Europe’s Clearers Issue Emir Warning

Terry Flanagan

Europe’s clearing houses have warned the region’s regulator that they face becoming less competitive if new global rules to overhaul the over-the-counter derivatives market are adopted differently in the trading bloc.

The European Association of Central Counterparty Clearing Houses (Each), a trade body that represents 23 of the region’s clearers, says the current proposals from the European markets regulator could do more harm than good.

“If European requirements are significantly more onerous than the accepted global standards, it may undermine the competitiveness of European central counterparties, putting them at a regulatory disadvantage—particularly in light of the global nature of the OTC derivative business—and encouraging regulatory arbitrage,” said Each in a letter to the European Securities and Markets Authority this week.

Each has warned that the proposals will significantly increase clearing costs, especially for margin levels and eligible collateral, to levels beyond that stipulated. It also said that some of the technical standards are too authoritarian.

The G20 group of nations has imposed a deadline by the end of this year to introduce far-reaching reforms to the $700 trillion global OTC derivatives market. Policymakers want all OTC derivatives to be traded on electronic platforms and, where possible, be cleared by central counterparties by this date.

The rules are being put in place to regulate and reduce the risks from an opaque sector that accounts for roughly 95% of all derivatives trades.

Esma is responsible for implementing the European response to the mandate under the European Markets Infrastructure Regulation (Emir). It is the equivalent to parts of the Dodd-Frank Act in the U.S. although Emir goes further than Dodd-Frank in that it lays down a regulatory framework for overseeing EU clearing houses.

“The mandate of the G20 was to promote the attractiveness of central counterparty clearing and thereby increase its use in relation to standardized OTC derivatives business,” said Each. “In Each’s view, the approach suggested in the [Esma] discussion paper does not adequately support that mandate and in some respects it may actually undermine it.”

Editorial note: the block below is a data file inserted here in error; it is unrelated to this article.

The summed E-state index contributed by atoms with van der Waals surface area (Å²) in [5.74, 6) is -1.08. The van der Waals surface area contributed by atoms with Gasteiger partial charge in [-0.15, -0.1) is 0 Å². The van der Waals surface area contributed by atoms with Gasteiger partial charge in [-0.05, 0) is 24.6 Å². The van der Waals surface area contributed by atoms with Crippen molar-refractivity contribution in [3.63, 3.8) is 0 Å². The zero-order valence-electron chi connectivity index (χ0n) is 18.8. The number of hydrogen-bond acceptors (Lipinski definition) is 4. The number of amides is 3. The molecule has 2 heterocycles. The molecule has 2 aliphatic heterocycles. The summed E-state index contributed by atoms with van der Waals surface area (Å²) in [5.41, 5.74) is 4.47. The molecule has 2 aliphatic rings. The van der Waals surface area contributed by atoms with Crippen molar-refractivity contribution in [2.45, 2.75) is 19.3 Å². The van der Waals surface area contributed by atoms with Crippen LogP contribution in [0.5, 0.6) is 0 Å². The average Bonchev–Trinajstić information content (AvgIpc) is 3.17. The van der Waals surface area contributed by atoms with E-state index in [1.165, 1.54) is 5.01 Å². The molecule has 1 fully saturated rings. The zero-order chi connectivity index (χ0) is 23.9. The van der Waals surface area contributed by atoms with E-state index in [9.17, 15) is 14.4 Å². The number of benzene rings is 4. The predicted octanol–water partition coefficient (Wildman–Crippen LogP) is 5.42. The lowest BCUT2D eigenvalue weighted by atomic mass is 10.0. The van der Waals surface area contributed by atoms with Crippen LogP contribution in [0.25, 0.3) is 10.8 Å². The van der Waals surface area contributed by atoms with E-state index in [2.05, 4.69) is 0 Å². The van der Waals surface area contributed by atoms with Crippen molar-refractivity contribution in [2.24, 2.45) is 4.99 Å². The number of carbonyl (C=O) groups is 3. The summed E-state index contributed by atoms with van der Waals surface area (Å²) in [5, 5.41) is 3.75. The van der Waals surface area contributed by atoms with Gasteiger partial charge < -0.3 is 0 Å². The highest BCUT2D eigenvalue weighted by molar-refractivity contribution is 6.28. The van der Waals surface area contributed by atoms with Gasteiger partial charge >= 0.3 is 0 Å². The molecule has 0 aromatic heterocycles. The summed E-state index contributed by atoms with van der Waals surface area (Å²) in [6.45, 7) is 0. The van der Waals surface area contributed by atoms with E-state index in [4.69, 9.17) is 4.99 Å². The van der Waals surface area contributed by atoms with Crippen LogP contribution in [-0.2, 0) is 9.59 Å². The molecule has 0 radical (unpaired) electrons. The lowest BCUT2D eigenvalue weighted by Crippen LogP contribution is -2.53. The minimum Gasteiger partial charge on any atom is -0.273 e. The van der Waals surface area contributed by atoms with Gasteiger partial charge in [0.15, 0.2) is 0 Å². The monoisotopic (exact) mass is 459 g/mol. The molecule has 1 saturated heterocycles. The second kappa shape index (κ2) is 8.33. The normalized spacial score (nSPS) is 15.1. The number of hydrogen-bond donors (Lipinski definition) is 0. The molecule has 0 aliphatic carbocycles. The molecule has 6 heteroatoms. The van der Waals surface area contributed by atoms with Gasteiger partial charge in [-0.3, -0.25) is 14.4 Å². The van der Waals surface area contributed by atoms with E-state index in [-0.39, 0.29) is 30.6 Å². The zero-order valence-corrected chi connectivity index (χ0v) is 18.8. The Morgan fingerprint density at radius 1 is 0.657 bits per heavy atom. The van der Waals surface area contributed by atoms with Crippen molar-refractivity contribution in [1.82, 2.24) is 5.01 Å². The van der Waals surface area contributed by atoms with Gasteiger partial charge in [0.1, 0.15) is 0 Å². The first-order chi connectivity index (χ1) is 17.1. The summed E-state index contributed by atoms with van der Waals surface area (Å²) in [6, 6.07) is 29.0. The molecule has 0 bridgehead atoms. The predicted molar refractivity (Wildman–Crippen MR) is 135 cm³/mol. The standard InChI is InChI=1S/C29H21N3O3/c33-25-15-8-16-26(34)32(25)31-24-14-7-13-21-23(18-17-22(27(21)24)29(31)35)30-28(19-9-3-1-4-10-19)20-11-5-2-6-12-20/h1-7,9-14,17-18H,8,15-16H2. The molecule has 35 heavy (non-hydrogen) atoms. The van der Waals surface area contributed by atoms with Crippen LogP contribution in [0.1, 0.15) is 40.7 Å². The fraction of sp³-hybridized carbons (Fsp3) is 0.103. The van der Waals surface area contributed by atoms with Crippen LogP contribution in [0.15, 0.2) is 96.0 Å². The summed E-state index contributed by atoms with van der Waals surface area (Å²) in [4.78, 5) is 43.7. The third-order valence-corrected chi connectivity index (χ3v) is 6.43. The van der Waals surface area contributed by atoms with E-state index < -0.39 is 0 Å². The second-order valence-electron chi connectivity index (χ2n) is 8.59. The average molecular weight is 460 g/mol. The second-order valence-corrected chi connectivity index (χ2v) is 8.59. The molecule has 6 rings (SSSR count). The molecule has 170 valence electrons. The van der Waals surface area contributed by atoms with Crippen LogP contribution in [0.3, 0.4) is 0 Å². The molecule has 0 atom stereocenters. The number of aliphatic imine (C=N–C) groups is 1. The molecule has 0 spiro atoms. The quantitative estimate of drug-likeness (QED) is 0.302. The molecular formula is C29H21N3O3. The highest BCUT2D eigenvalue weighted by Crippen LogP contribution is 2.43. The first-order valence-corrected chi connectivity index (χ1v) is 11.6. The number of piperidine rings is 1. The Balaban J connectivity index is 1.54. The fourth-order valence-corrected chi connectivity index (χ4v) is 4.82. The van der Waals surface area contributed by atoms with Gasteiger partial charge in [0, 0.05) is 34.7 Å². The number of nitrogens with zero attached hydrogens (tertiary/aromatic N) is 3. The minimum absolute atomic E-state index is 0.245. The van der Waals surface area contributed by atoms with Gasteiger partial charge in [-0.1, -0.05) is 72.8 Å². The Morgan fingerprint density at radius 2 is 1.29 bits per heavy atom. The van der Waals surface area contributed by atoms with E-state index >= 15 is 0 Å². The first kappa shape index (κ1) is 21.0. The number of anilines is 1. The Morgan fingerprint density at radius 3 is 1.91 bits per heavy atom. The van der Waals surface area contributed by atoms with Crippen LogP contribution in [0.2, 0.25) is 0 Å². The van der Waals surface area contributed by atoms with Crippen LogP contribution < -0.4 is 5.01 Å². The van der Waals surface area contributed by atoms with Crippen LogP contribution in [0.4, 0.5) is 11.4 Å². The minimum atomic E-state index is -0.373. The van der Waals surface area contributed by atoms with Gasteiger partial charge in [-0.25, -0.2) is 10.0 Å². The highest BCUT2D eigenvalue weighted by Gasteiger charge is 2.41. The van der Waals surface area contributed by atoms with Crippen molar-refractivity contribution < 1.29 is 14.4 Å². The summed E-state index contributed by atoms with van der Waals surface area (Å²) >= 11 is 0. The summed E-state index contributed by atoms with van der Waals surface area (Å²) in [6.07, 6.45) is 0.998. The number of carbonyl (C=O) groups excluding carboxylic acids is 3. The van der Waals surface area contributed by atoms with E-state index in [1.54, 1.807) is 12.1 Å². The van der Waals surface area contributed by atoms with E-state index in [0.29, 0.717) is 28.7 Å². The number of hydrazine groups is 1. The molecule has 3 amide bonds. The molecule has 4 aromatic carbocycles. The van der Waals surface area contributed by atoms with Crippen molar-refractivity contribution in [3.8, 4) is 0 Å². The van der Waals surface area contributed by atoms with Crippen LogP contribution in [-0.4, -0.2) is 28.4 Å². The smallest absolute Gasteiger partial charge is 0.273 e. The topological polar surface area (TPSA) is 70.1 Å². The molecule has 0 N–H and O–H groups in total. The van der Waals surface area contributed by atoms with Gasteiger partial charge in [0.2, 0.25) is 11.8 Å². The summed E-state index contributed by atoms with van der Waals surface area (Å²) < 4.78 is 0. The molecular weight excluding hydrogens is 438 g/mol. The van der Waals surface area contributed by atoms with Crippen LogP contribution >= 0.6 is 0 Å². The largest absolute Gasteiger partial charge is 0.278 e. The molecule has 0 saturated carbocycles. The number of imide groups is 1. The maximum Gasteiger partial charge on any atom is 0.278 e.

Paris-based Esma invited comments on its discussion paper and is operating under a tight deadline to prepare technical standards that will determine future market structure. The next steps for the pan-European regulator will be to prepare a consultation paper, followed by a final public consultation, on Emir by the summer before submitting the final version to the European Commission for endorsement to meet the G20 deadline.

“We recognize that this discussion paper represents the first stage in seeking views from stakeholders and that Esma will further conduct a further public consultation before the draft technical standards are submitted to the Commission,” said the London Stock Exchange in its filing. “Nevertheless, we are concerned, at this initial stage, about the lack of time to respond to the wide range of questions raised, and the volume of supporting data requested.”

Marathon negotiations and delays have plagued Emir and some critics believe it may prove impossible to pass Emir into law before the end of 2012. Uncertainty is also developing in the market as many firms are not likely to now know until late summer at the earliest the exact nature of the reforms.

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